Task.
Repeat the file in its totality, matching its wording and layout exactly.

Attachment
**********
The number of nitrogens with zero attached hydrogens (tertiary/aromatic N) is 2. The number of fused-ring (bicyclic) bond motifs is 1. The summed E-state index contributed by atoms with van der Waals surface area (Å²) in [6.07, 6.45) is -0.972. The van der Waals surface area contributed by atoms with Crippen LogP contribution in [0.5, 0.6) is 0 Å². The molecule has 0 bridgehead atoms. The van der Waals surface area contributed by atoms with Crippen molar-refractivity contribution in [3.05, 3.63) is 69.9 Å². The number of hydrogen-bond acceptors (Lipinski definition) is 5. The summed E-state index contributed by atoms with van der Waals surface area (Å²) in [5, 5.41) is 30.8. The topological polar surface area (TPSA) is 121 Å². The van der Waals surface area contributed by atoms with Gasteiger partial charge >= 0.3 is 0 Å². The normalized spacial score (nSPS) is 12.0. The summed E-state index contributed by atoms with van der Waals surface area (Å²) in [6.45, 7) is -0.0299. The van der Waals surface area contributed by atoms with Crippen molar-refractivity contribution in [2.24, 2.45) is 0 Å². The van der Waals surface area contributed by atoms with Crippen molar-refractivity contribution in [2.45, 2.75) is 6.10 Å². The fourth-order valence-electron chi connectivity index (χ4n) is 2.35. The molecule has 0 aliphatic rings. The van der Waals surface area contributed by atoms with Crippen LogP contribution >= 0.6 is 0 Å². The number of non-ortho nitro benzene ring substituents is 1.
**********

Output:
The number of nitrogens with zero attached hydrogens (tertiary/aromatic N) is 2. The number of fused-ring (bicyclic) bond motifs is 1. The summed E-state index contributed by atoms with van der Waals surface area (Å²) in [6.07, 6.45) is -0.972. The van der Waals surface area contributed by atoms with Crippen LogP contribution in [0.5, 0.6) is 0 Å². The molecule has 0 bridgehead atoms. The van der Waals surface area contributed by atoms with Crippen molar-refractivity contribution in [3.05, 3.63) is 69.9 Å². The number of hydrogen-bond acceptors (Lipinski definition) is 5. The summed E-state index contributed by atoms with van der Waals surface area (Å²) in [5, 5.41) is 30.8. The topological polar surface area (TPSA) is 121 Å². The van der Waals surface area contributed by atoms with Gasteiger partial charge >= 0.3 is 0 Å². The normalized spacial score (nSPS) is 12.0. The summed E-state index contributed by atoms with van der Waals surface area (Å²) in [6.45, 7) is -0.0299. The van der Waals surface area contributed by atoms with Crippen molar-refractivity contribution in [2.24, 2.45) is 0 Å². The van der Waals surface area contributed by atoms with Crippen molar-refractivity contribution in [2.45, 2.75) is 6.10 Å². The fourth-order valence-electron chi connectivity index (χ4n) is 2.35. The molecule has 0 aliphatic rings. The van der Waals surface area contributed by atoms with Crippen LogP contribution >= 0.6 is 0 Å². The number of non-ortho nitro benzene ring substituents is 1.